Milton Friedman wisely observed that we spend our own money on ourselves very carefully. We spend other people’s money on ourselves less carefully. But the least carefully spent money is other people’s money on other people. Aid to Colombia would seem to fall into the latter category. The Washington Post reports:
The Obama administration often cites Colombia’s thriving democracy as proof that U.S. assistance, know-how and commitment can turn around a potentially failed state under terrorist siege.
The country’s U.S.-funded counterinsurgency campaign against a Marxist rebel group — and the civilian and military coordination behind it — are viewed as so successful that it has become a model for strategy in Afghanistan.
But new revelations in long-running political scandals under former president Alvaro Uribe, a close U.S. ally throughout his eight-year tenure, have implicated American aid, and possibly U.S. officials, in egregious abuses of power and illegal actions by the Colombian government under the guise of fighting terrorism and drug smuggling.
American cash, equipment and training, supplied to elite units of the Colombian intelligence service over the past decade to help smash cocaine-trafficking rings, were used to carry out spying operations and smear campaigns against Supreme Court justices, Uribe’s political opponents and civil society groups, according to law enforcement documents obtained by The Washington Post and interviews with prosecutors and former Colombian intelligence officials.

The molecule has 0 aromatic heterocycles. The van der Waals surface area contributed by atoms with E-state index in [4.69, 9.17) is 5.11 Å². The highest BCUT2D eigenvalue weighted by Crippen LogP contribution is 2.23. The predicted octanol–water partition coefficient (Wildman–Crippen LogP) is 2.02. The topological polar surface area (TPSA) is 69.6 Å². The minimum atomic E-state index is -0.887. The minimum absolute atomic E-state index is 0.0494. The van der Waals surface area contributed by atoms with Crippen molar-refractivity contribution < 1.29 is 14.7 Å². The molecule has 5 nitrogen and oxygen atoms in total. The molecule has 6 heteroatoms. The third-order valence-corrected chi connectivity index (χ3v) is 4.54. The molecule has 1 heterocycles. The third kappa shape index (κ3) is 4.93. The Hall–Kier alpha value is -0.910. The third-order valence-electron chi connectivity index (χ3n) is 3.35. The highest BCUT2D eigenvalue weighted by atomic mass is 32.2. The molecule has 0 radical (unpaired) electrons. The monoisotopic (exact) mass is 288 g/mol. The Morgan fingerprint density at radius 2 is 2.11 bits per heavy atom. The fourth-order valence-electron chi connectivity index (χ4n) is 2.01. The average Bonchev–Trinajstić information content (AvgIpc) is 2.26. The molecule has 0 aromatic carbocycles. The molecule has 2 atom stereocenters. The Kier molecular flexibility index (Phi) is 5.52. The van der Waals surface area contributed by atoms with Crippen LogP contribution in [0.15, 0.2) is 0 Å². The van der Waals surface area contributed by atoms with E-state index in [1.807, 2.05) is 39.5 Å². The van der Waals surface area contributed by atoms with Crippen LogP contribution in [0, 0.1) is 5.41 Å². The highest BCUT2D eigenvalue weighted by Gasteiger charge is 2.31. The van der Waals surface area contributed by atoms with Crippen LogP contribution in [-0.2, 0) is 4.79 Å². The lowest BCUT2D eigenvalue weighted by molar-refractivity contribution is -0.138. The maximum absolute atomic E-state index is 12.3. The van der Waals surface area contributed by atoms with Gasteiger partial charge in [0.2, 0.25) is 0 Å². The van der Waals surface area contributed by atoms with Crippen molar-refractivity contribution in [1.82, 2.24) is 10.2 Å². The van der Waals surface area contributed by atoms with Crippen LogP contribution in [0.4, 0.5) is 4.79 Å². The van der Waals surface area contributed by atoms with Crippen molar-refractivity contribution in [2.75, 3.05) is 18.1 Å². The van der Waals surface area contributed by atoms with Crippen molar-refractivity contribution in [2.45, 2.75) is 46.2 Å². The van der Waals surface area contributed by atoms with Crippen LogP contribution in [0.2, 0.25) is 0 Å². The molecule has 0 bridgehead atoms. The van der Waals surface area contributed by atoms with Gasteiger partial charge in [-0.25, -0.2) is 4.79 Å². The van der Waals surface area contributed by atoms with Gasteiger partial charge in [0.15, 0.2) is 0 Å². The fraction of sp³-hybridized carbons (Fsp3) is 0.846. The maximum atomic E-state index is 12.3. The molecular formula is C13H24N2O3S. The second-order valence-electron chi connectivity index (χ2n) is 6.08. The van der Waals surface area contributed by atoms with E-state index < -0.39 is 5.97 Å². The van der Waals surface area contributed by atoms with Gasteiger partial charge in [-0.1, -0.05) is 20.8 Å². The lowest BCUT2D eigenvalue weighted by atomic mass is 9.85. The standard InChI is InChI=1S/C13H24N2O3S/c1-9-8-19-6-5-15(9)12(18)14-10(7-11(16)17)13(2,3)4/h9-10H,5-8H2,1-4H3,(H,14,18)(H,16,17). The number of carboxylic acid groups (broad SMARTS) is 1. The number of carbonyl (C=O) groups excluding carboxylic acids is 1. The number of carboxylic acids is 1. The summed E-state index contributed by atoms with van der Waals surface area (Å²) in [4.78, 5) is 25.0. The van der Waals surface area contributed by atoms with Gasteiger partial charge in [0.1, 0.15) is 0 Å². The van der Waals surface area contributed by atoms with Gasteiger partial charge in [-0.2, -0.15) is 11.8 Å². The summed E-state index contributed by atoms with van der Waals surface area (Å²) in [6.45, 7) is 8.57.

The revelations are part of a widening investigation by the Colombian attorney general’s office against the Department of Administrative Security, or DAS. Six former high-ranking intelligence officials have confessed to crimes, and more than a dozen other agency operatives are on trial. Several of Uribe’s closest aides have come under scrutiny, and Uribe is under investigation by a special legislative commission.
U.S. officials have denied knowledge of or involvement in illegal acts committed by the DAS, and Colombian prosecutors have not alleged any American collaboration. But the story of what the DAS did with much of the U.S. aid it received is a cautionary tale of unintended consequences. Just as in Afghanistan and other countries where the United States is intensely focused on winning counterterrorism allies, some recipients of aid to Colombia clearly diverted it to their own political agendas.
Wow. Who would have ever guessed that Colombian politicians spending my money might spend it on stuff that benefits themselves? I guess the word “some” in that last sentence is the silver lining. I wonder what the proportion is.
“The curious task of economics is to demonstrate to men how little they really know about what they imagine they can design.” F.A. Hayek